Investigators speculate on what may have happened on board MH370. Some experts state that there may have been some kind of mechanical failure while others consider a sudden loss of oxygen in the cabin and cockpit. Officials do not rule out the possibility of the pilot crashing the plane deliberately in unknown waters.

Aviation inspectors say that it is important to find out what happened to MH 370 in order to prevent such an accident from happening again.

 

Search operation for MH370
Search operation for MH370 – Image: US Navy

Words

  • aviation = the science of flying an airplane
  • conduct = carry out
  • consider = think about
  • cover = stretch = reach from one place to another
  • deliberately = on purpose; if you really want to do something
  • disappear = here: to be lost; not seen
  • firm = company
  • flight path = the course an airplane takes
  • ground station = here: building that watches and has contact with planes
  • head = to go in a certain direction
  • inspector = person who checks to see if something is done the way it should be
  • investigator = person who has the job of finding out what caused the accident
  • hi-tech = with the best and most modern technology
  • locate = to find out where something is
  • loss = to lose something
  • mechanical failure = an object or a machine on board the plane did not work the way it should have
  • official = person in a high position in an organisation
  • oxygen = element that is in the air and which we need to breathe
  • possibility = here: something may have happened
  • prevent = stop from happening again
  • programmed = here: the course it should have taken, according to flight computers
  • radar = machine that uses radio waves to find where something is and watch its movements
  • several = some
  • speculate = to guess about the possible causes or effects of something without knowing all the facts and details
  • sudden = something happening quickly
  • unknown = not known
  • wash up = when something drifts from the open sea to the coast

Roger Federer Wins 20th Grand Slam Title

Tennis superstar Roger Federer has won his  20th Grand Slam Title and his 6th Australian Open trophy. In a dramatic match, the Swissman beat Croatian  Marin Cilic  6-2, 6-7, 6-3, 3-6 and 6-1. The match went on for over  3 hours with both players being exhausted at the end. It was one of the hottest tournaments ever played on the ATP tour. In some of the matches temperatures reached 40° C (104 ° F).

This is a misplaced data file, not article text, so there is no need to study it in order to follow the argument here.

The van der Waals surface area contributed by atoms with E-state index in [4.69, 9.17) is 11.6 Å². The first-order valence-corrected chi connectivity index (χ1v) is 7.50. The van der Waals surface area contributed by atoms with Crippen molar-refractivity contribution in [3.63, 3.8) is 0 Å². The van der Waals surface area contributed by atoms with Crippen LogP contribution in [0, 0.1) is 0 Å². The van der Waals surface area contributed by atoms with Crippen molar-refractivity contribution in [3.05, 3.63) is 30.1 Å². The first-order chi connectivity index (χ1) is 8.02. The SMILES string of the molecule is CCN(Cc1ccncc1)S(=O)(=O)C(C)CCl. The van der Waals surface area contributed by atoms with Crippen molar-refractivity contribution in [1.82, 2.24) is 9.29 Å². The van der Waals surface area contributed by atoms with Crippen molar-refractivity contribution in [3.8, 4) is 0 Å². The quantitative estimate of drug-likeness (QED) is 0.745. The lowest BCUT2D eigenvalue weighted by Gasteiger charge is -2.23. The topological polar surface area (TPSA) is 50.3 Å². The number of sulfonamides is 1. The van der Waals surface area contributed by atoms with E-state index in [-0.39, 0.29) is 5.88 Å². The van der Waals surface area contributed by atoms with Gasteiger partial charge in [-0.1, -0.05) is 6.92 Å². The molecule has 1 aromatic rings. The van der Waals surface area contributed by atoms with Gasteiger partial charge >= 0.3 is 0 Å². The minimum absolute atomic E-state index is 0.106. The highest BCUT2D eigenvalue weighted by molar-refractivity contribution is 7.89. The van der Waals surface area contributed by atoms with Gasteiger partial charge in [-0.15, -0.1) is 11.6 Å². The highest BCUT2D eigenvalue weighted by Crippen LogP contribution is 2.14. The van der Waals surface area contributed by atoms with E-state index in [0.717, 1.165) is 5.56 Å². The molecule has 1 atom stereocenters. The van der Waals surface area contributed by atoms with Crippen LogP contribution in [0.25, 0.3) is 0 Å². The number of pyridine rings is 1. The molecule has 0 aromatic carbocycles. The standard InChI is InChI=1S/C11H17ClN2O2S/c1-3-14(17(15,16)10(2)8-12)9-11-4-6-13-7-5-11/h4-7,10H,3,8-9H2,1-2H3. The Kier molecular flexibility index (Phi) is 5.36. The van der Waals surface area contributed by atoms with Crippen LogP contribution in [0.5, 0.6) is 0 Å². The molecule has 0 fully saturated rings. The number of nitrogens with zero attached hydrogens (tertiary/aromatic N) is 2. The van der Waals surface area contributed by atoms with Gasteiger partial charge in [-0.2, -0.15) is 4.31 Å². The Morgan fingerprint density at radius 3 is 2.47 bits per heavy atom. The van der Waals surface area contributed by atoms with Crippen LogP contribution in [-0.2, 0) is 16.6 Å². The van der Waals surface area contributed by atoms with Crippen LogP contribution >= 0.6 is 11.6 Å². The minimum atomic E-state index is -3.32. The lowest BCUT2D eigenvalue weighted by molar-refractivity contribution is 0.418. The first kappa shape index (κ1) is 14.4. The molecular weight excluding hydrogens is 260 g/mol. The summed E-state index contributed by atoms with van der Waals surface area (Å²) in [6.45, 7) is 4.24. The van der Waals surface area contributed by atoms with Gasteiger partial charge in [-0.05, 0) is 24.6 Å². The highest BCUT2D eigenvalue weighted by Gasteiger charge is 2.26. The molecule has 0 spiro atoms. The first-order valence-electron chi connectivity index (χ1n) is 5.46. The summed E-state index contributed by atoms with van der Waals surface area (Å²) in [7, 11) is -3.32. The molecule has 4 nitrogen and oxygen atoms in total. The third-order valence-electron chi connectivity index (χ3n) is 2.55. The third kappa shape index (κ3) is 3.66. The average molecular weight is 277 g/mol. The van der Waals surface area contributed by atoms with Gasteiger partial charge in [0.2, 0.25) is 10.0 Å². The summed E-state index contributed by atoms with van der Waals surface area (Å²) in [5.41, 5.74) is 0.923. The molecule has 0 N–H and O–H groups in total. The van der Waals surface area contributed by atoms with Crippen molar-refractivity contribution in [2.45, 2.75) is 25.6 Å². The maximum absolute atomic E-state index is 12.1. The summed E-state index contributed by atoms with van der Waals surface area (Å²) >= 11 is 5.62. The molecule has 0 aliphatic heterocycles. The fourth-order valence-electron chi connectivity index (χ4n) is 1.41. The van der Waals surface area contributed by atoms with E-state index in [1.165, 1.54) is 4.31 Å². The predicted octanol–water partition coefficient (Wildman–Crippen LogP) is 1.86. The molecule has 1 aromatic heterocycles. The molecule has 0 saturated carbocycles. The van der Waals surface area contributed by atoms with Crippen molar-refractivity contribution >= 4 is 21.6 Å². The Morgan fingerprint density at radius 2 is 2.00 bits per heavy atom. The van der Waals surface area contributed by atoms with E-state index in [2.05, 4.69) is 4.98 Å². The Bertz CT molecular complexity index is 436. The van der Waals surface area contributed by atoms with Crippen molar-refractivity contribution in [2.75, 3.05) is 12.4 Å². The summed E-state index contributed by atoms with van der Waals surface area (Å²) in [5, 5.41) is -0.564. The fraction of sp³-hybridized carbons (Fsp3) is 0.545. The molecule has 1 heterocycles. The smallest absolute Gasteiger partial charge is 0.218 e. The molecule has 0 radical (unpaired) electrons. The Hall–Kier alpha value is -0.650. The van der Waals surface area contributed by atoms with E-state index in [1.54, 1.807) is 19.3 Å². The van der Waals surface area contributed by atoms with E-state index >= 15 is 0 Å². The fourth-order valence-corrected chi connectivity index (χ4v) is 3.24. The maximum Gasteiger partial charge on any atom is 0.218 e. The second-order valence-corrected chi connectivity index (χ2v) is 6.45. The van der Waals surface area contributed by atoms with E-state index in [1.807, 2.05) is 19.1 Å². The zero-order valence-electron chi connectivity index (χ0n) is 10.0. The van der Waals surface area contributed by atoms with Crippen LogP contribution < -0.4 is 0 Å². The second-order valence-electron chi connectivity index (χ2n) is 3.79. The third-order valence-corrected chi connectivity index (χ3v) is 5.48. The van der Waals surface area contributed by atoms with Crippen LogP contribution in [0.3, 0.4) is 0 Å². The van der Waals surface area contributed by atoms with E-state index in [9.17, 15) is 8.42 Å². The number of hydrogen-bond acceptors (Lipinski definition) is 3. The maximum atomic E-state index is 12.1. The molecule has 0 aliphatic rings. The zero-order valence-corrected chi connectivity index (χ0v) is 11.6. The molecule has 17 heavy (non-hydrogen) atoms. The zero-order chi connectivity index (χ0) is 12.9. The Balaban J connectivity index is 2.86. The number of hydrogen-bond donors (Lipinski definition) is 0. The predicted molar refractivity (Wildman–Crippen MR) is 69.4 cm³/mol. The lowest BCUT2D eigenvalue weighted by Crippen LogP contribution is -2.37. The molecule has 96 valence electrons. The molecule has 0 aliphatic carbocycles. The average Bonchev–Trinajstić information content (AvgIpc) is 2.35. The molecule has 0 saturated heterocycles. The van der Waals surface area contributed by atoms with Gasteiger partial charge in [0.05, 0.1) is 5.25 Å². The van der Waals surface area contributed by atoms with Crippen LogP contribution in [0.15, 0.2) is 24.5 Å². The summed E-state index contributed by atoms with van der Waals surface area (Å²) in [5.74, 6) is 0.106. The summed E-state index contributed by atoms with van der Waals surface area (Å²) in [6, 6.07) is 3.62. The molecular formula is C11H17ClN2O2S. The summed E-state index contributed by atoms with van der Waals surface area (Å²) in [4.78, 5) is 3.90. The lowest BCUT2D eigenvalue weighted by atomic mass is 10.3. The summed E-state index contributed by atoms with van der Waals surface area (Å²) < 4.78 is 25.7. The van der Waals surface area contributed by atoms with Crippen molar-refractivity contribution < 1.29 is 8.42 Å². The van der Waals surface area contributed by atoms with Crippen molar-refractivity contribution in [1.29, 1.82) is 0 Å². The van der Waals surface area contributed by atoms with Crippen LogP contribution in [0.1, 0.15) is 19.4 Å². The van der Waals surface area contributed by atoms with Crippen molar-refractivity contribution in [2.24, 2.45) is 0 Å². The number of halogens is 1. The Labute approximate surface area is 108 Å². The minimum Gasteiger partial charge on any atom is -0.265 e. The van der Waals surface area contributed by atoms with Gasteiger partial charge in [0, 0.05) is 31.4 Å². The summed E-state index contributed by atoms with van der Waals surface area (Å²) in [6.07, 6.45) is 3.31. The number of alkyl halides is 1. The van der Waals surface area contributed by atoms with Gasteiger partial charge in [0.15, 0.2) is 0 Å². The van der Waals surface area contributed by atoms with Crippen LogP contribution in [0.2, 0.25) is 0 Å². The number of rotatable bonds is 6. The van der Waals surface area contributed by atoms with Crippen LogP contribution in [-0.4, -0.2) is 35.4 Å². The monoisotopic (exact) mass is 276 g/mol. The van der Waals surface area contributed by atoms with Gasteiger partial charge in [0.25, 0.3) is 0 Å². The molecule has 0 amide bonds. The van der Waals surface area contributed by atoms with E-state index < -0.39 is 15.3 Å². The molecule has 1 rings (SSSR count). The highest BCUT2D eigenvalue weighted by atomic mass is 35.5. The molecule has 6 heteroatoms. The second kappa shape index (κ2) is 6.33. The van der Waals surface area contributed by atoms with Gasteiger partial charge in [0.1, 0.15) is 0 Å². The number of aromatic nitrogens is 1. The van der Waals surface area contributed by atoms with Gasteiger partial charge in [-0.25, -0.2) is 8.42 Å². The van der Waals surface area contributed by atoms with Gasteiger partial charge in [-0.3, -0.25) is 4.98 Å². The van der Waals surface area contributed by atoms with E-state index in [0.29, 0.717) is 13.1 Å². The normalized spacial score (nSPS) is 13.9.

Federer is the first to win 20 Grand Slam titles. He has won three out of the last 5 Grand Slams. At 36 Federer became the second oldest man to win a grand slam title after Ken Rosewall who won the Australian Open in 1972. In addition, he has become the oldest player ever to climb to the top of the ATP rankings.

The sympathetic Swiss player had the majority of supporters on his side at Melbourne Park. Red and white flags dominated the arena. In a game that went back and forth, Federer’s experience was decisive in winning the final set.

After dominating men’s tennis for a decade, the Swissman’s intermediate downfall started in 2013 when he lost in the second round at Wimbledon and failed to reach the quarter-finals in the following three Grand Slam events. After suffering from a series of back injuries between 2013 and 2016  Federer made an amazing comeback last year.

Tennis is a sport in which injuries take their toll during the latter part of an athlete’s career. Federer rivals Raphael Nadal and Novak Djokovic, both in their 30s, are also coping with injury problems.

 

Roger Federer
Roger Federer – Image: Tatiana

Words

  • ATP tour = worldwide series of tournaments for professional tennis players; they take place at the same time every year
  • back = back part of your body between the neck and legs
  • back and forth = here: both players took turns winning sets
  • beat = win against
  • comeback = here to win again after an unsuccessful time
  • cope with = deal with
  • decade = ten years
  • decisive = here: it is why he won
  • dominate = here: more than other flags